Published in The Tyee on January 5, 2012: Peter C. Newman's Politics as Soap Opera. Excerpt, and then Newman's response:
Something is wrong with a country's political discourse when that discourse is dominated by a man who can't write.
That man, of course, is Peter C. Newman, who has been bloviating about Canadian business and politics for over half a century. I recall Renegade in Power, published in 1963, as an entertaining takedown of John Diefenbaker. But I was young and impressionable then.
That was not long after Theodore White published The Making of the President 1960, which created a new genre of political coverage. It would soon be followed by Joe McGinniss's The Selling of the President and the New Journalism of Tom Wolfe and Norman Mailer. All featured authorial ego and self-consciously clever writing.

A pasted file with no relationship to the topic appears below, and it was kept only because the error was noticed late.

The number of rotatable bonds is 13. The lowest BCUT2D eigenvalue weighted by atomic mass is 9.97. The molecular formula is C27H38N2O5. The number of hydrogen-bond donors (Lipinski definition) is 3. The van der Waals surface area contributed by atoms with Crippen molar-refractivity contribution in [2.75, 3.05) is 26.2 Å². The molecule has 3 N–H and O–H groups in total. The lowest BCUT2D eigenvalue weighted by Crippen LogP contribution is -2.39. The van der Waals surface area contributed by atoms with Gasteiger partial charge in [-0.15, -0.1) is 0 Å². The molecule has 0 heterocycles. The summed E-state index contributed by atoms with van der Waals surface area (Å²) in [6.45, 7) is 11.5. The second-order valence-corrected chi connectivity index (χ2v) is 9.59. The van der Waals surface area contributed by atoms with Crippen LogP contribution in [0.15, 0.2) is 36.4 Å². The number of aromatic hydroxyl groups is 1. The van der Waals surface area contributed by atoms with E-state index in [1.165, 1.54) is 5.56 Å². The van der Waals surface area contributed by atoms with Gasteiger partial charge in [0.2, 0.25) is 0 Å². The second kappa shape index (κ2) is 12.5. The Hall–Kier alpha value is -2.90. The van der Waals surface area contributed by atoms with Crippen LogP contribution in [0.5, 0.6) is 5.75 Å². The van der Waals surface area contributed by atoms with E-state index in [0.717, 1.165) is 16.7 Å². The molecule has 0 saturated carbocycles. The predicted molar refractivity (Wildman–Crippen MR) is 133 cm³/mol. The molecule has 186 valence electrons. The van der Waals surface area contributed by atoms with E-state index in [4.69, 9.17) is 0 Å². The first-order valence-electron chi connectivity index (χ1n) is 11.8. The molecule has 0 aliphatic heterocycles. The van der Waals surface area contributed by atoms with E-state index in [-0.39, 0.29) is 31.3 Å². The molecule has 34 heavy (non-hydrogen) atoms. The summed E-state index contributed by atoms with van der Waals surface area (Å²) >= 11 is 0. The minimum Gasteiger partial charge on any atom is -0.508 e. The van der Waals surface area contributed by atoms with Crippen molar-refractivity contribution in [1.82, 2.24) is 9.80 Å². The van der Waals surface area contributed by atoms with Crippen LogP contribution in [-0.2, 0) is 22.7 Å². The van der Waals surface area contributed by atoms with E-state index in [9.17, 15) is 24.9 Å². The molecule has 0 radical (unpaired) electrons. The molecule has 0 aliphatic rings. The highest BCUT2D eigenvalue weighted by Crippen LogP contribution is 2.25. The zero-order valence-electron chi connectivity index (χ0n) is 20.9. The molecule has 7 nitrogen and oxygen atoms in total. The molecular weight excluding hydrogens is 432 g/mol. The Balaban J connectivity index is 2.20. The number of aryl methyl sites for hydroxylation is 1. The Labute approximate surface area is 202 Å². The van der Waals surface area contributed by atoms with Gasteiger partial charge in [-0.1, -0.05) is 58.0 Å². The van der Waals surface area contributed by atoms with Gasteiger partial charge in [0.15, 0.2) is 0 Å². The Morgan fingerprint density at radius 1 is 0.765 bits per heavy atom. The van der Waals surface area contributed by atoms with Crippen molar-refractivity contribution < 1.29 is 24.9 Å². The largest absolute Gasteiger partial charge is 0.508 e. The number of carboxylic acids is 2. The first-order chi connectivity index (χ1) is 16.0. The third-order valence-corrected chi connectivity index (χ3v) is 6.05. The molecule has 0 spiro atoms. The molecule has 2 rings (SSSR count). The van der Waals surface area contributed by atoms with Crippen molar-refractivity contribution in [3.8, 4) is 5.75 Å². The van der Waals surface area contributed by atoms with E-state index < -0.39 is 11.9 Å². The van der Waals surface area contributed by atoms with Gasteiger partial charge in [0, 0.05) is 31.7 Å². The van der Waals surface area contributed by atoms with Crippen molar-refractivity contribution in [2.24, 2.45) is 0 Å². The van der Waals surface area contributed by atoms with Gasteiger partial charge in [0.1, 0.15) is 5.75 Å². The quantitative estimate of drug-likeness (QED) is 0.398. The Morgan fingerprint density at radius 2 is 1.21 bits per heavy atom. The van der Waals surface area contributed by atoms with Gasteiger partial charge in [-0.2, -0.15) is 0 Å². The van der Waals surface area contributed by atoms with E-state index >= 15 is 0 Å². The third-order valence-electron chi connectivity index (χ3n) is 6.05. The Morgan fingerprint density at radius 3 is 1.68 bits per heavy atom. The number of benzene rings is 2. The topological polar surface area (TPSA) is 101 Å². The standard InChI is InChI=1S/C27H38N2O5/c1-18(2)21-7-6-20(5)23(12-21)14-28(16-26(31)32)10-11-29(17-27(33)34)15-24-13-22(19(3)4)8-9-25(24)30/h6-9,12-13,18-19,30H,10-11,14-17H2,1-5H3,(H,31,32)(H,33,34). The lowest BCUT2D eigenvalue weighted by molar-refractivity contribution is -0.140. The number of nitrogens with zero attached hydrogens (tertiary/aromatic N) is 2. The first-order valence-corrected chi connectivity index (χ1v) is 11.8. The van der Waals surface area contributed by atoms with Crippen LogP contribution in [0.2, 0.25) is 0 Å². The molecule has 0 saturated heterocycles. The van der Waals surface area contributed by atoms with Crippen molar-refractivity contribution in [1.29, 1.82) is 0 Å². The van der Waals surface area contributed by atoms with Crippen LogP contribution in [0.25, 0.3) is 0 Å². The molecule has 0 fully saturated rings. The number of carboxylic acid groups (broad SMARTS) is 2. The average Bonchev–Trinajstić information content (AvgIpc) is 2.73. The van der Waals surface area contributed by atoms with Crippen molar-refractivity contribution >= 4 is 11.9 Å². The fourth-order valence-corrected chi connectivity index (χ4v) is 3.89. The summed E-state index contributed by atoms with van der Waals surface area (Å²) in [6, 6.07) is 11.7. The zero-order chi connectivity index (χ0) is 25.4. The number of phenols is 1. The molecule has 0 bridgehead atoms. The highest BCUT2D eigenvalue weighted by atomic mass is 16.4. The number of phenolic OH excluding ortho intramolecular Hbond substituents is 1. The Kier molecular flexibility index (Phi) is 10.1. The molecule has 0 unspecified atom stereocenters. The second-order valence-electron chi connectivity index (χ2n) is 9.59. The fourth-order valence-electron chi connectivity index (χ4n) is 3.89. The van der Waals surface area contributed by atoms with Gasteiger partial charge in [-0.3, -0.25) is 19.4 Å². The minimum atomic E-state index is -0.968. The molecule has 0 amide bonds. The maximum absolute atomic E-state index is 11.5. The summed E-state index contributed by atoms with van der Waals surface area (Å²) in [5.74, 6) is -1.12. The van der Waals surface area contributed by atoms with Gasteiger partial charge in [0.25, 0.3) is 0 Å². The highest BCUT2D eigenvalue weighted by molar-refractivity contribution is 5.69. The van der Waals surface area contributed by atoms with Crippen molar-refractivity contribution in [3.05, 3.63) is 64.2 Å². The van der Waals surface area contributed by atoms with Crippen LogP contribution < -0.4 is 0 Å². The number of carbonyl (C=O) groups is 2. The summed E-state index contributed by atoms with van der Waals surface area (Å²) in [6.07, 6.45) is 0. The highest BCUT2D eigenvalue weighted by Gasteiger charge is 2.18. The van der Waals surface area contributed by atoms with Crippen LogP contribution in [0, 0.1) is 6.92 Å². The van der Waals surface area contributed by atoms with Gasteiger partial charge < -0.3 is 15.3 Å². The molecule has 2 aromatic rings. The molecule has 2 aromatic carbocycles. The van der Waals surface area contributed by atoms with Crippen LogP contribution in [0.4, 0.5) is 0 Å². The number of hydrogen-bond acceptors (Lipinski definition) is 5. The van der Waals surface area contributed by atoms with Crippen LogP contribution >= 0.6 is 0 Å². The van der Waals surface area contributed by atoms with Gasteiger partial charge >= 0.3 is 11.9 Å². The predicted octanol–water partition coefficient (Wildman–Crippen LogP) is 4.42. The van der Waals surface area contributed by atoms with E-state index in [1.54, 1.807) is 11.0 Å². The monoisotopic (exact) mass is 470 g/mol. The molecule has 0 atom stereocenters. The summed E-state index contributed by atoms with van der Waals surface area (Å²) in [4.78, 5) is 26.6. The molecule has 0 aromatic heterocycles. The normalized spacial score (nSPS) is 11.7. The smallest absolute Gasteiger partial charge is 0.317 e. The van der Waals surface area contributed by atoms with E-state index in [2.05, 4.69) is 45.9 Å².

The rest of us have moved on from New Journalism, probably because the only ones good at it were Wolfe and Mailer. But Newman has stuck to it, and prospered mightily. He has, after all published a string of books since 1959. They have done very well. He also edited Maclean's from 1971 to 1982, imposing his own metaphor-rich style on it.
For years I have avoided Newman's books on style grounds alone, though the reviews and interviews were harder to ignore. With his latest book, the media buzz was intense: Newman was proclaiming the death of the Liberal Party, so it must be true.
Like the reports of Mark Twain's death, this obituary too is exaggerated. But exaggeration -- hyperbolic over-exaggeration, generously garnished with clichés -- is at the core of Newman's style.
And here is Newman's response, pulished in The Tyee today.